Sunday, 19 May 2013

The Burgess Boys by Elizabeth Strout

I've been wanting to read Olive Kitteridge for some time now.

It's still sitting in my TBR pile, but it's moved up to the top now that I've finished The Burgess Boys.

A tale of two brothers, a sister, a small country town in Maine and a pig's head. Relationships explored, exposed and analysed in the style of Anne Tyler or Alice Munro.

Issues of belonging, responsibility, truth and lies wrapped up in such a personal, compassionate package that you find yourself connecting to characters that initially repelled you.

Strout highlights how prejudice, love and duty affects individual, families and communities.

I really enjoyed the relationship between the three siblings in the end. Naturally, I had a favourite, but the other two were drawn with such empathy that I eventually came around to seeing their perspectives.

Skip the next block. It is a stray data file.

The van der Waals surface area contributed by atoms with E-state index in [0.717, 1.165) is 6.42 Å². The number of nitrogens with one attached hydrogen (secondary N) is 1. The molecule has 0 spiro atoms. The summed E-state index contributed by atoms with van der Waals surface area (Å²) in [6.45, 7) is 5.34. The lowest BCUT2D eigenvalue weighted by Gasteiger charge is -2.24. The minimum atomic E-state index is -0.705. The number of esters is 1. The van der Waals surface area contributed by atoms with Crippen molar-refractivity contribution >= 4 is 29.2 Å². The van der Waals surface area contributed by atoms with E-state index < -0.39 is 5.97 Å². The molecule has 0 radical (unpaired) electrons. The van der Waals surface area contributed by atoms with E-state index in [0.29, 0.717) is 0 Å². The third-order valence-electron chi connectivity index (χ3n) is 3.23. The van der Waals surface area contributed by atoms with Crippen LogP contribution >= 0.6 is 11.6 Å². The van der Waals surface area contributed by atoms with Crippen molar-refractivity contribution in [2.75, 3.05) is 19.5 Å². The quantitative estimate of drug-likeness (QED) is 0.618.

I think what appealed to me most though, was Strout's ability to see the good side of people and situations. She didn't ignore or gloss over the bad stuff, she simply chose to see everything and everyone with kindness and goodwill. It was a heartening experience.


  1. Strout is such a good writer! I recently read this one (haven't posted a review yet though) and really enjoyed it. You're in for a treat with Olive Kitteridge... I think it's even better!

    1. You shouldn't be tempting me with Olive, when I need to focus on Tess!

  2. This one is on my To Read list, and I think it may soon be moving up to the top. Your last paragraph here sums up exactly what I like about the way she handles the title character in Olive Kitteridge.


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